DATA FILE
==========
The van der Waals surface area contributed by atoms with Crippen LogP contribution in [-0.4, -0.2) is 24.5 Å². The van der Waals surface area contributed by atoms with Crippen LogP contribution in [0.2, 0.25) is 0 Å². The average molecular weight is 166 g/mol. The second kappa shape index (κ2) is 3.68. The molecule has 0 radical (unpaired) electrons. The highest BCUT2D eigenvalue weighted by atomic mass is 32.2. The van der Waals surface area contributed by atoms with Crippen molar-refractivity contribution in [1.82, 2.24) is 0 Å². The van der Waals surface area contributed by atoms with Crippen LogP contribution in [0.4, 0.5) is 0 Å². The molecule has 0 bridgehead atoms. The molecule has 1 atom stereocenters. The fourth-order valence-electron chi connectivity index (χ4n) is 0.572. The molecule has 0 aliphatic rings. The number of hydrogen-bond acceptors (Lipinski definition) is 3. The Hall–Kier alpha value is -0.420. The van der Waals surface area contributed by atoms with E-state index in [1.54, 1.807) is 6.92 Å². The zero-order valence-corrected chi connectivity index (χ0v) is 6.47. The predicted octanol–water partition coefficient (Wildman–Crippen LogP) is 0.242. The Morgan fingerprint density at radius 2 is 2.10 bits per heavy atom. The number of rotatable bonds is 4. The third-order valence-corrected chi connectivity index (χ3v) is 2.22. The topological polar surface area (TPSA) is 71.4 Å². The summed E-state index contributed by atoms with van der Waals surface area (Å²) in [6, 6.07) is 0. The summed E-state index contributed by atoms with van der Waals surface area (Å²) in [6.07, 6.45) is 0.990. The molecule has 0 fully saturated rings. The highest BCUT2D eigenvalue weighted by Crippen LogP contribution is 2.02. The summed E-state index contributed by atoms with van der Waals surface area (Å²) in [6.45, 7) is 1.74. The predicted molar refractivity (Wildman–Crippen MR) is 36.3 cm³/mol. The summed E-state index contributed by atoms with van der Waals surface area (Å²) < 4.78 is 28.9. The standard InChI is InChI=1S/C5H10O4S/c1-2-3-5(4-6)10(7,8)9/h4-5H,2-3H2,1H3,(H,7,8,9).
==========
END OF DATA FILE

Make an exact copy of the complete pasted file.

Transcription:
The van der Waals surface area contributed by atoms with Crippen LogP contribution in [-0.4, -0.2) is 24.5 Å². The van der Waals surface area contributed by atoms with Crippen LogP contribution in [0.2, 0.25) is 0 Å². The average molecular weight is 166 g/mol. The second kappa shape index (κ2) is 3.68. The molecule has 0 radical (unpaired) electrons. The highest BCUT2D eigenvalue weighted by atomic mass is 32.2. The van der Waals surface area contributed by atoms with Crippen molar-refractivity contribution in [1.82, 2.24) is 0 Å². The van der Waals surface area contributed by atoms with Crippen LogP contribution in [0.4, 0.5) is 0 Å². The molecule has 0 bridgehead atoms. The molecule has 1 atom stereocenters. The fourth-order valence-electron chi connectivity index (χ4n) is 0.572. The molecule has 0 aliphatic rings. The number of hydrogen-bond acceptors (Lipinski definition) is 3. The Hall–Kier alpha value is -0.420. The van der Waals surface area contributed by atoms with E-state index in [1.54, 1.807) is 6.92 Å². The zero-order valence-corrected chi connectivity index (χ0v) is 6.47. The predicted octanol–water partition coefficient (Wildman–Crippen LogP) is 0.242. The Morgan fingerprint density at radius 2 is 2.10 bits per heavy atom. The number of rotatable bonds is 4. The third-order valence-corrected chi connectivity index (χ3v) is 2.22. The topological polar surface area (TPSA) is 71.4 Å². The summed E-state index contributed by atoms with van der Waals surface area (Å²) in [6, 6.07) is 0. The summed E-state index contributed by atoms with van der Waals surface area (Å²) in [6.07, 6.45) is 0.990. The molecule has 0 fully saturated rings. The highest BCUT2D eigenvalue weighted by Crippen LogP contribution is 2.02. The summed E-state index contributed by atoms with van der Waals surface area (Å²) in [6.45, 7) is 1.74. The predicted molar refractivity (Wildman–Crippen MR) is 36.3 cm³/mol. The summed E-state index contributed by atoms with van der Waals surface area (Å²) < 4.78 is 28.9. The standard InChI is InChI=1S/C5H10O4S/c1-2-3-5(4-6)10(7,8)9/h4-5H,2-3H2,1H3,(H,7,8,9).